Roots and Routes will explores peoples’ roots and connections to Hull and the history, heritage and demographics of a city at the heart of migration and transition. Made in Hull is a response to the perception the city has that its contribution to the UK has often gone unrecognised. This theme recognises the city’s creativity, from theatre, music and poetry to energy, caravans, technology and great architecture. There will be a focus on the writers, directors, musicians and artists who were born or lived there.
Freedom recognises the contribution of Hull in the emancipation movement, with William Wilberforce towering above them all, and the independence of thought, demonstrated by artists such as Larkin and Hockney who worked there.
The fourth category, Quirky, celebrates “Hullness” – from white phone boxes run by a separate telephone service, to the Museum of Club Culture, Larkin’s Toads and artists’ gardens in taxis.
There will be new work by Hull Truck, national collections at The Ferens Art Gallery building on the success of Warhol and Hockney exhibitions and a major music programme at the City Hall and across music venues.
Festivals in 2017 will build on the success of the existing Freedom Festival, Humber Mouth Literature Festival, Hull Jazz Festival, Humber Street Sesh, Comedy Festival, Beverley Folk and Roots and Hull Fashion Week. Hull Libraries’ literacy and literature programme will include Head in a Book, World Book Night, Children’s Book Awards and a children’s literature festival.
The festival “Looking Up”, focuses on the city’s architecture. 52 buildings, spaces and landmarks will be featured. In “Flags, Wind and Waves” international artists will take part in a flag festival celebrating Hull’s relationships with the sea, the wind and the Humber Estuary. The Roots and Routes Food Festival will celebrate the diversity and cultures, natural produce and cuisine.
‘Trucking Good Drama!” will bring theatre to new touring venue in the City, with new work by the Hull Truck comopany. The Hull Mystery Plays will build on the tradition of the city’s community plays with works about Hull in unconventional locations such as East Park or the Dry Dock.
In Print will be an arts event in which products made in Hull will be celebrated on paper, walls, pavements and buildings. A music programme will take place at the City Hall and other venues.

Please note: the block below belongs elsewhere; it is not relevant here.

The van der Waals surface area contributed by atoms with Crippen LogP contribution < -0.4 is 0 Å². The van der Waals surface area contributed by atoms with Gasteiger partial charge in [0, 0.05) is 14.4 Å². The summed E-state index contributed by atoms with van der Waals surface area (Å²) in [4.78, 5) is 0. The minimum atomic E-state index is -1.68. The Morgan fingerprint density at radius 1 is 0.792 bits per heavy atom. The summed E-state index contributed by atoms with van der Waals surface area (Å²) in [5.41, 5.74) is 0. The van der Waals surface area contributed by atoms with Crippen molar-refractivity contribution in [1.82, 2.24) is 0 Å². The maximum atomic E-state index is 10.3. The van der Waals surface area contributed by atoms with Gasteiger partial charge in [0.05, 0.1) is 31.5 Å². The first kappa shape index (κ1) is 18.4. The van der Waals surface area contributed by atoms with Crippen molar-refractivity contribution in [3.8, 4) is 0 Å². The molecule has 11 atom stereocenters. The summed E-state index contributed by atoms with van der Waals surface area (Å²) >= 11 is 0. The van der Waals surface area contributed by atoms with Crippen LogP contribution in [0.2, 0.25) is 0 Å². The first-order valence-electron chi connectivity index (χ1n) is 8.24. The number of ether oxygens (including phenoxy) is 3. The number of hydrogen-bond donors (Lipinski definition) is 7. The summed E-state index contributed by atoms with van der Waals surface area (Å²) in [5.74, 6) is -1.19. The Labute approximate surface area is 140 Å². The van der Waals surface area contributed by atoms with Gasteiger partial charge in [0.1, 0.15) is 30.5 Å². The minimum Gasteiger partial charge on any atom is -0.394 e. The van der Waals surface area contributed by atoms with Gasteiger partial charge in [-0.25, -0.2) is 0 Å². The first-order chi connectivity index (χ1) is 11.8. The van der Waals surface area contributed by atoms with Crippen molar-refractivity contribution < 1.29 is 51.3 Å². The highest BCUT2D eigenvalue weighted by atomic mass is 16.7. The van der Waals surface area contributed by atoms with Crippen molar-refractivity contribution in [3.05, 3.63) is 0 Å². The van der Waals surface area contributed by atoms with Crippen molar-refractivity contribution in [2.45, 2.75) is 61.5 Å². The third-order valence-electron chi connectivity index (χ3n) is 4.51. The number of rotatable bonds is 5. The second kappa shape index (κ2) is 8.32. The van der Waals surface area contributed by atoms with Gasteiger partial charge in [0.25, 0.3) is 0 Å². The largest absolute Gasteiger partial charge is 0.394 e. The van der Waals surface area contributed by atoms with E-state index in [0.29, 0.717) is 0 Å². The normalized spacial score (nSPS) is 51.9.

In “Made in Hull”, the city will programme 12 commissions from artists and producers, some in unlikely locations. There will be a composer in residence on the Humber Bridge, an installation artist in a Hull caravan factory, a graffiti artist on a wind farm, and a choreographer at Hull’s KC Stadium.
Organisers want to work with Hull alumni such as Paul Heaton, and partners such as Barry Rutter’s Northern Broadsides. Hull also wants to showcase itself in London, through Richard Wilson’s new sculpture, Slipstream, at Heathrow Airport, for example.
National and international collaborations will include working with organisations in the UK, and other cities such as Rotterdam and Reykyavik. Links will be developed with Opera North, Ballet Lorent and The Tate, and ventures are planned with cities on the E20 trade route, from Limerick to St. Petersburg via Hull. The University of Hull plans an exhibition and education programme on William Wilberforce and Abraham Lincoln with the University of Illinois.
A programme of community based events will include Untold Stories, “finding ways to tell some of Hull’s untold stories, from the export of Salted Cod to the production of Brasso, the heroism of Amy Johnson and the hits of the Housemartins”.
‘My Street’ is a programme of community celebrations across Hull’s 80 ‘villages’ , celebrating their skills, interests and character. “In a box” will feature art – music, dance, film and digital installations in Hull’s distinctive white phone boxes.
By the end of 2017 the city hopes we will have forgotten the disparaging line from the Beggars’ Litany: “From Hull, Hell and Halifax, Good Lord deliver us..”, through transforming perceptions of the city.